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A shrinking Ophir moves to sell Fortuna FLNG prospect

Thu 17 Jan 2019 by Selwyn Parker

A shrinking Ophir moves to sell Fortuna FLNG prospect
The Fortuna FLNG was due to be built by Golar

The board of Ophir Energy, having unanimously rejected the unsolicited all-cash takeover bid by Indonesian oil and gas group Medco Energi on the basis that the “proposal undervalues Ophir,” is now moving to sell off its interests in the Fortuna field off Equatorial Guinea, including its US$1.2Bn FLNG project, and refocus on its revenue-producing assets in southeast Asia.  

“We are in negotiations to rationalise parts of our frontier exploration portfolio,” interim chief executive Alan Booth said on 15 January in a stock exchange announcement.  If successful, the negotiations have the potential to bring in cash and reduce Ophir’s future capital spend on exploration.

Although he did not specifically mention the FLNG project which Ophir has been trying to get off the ground for years while chasing suitable lenders, the field in Equatorial Guinea is considered part of the ‘frontier assets’.  Before the licence expired, Ophir was seeking “a credible co-investor” for the Fortuna development.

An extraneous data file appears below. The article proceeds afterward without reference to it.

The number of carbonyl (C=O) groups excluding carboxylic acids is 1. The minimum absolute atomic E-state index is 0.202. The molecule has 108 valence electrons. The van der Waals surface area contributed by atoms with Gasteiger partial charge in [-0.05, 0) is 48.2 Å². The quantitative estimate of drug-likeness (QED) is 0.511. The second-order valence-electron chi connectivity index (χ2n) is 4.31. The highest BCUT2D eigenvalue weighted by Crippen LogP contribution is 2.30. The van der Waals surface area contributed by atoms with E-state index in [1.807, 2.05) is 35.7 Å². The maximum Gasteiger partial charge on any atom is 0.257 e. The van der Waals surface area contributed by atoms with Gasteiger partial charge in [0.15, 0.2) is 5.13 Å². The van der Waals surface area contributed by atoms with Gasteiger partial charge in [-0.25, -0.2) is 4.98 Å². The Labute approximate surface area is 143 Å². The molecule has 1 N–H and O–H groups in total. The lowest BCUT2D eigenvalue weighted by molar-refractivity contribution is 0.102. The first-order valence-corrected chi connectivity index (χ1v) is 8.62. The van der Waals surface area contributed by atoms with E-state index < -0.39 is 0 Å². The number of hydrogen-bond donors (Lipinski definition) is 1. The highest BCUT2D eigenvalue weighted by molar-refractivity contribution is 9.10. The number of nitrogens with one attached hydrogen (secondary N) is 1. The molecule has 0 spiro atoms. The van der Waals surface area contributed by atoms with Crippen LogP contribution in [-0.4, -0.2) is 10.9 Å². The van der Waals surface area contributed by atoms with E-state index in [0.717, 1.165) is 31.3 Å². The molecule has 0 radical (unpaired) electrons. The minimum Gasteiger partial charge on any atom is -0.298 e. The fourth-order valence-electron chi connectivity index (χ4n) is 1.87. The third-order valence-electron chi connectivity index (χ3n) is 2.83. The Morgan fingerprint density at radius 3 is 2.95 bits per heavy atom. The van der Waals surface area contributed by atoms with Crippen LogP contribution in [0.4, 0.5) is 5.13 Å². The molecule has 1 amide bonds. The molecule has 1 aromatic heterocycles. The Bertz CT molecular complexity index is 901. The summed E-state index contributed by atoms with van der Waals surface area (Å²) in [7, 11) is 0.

It has been a busy few weeks for Ophir. First, Medco Energi came out of the blue with a takeover offer. The price was however steadily reduced to the 48.5 p per ordinary share that the Indonesian company eventually put on the table on 11 January.

Then in early January the government of Equatorial Guinea refused to extend the Block R licence that encompasses the gas-rich Fortuna field, dashing Ophir’s long-held hopes of developing the acreage and leading to Medco Energi’s lower offer. The group estimates the non-cash cost of the loss of the licence at about US$300M.

Ophir is now regrouping around its southeast Asian business and slashing expenditure. The head office will be shifted out of London to southeast Asia in late 2019 which, the company said, will “yield significant cost savings during the coming year”.

There is now considerable interest in which company picks up the Block R licence.

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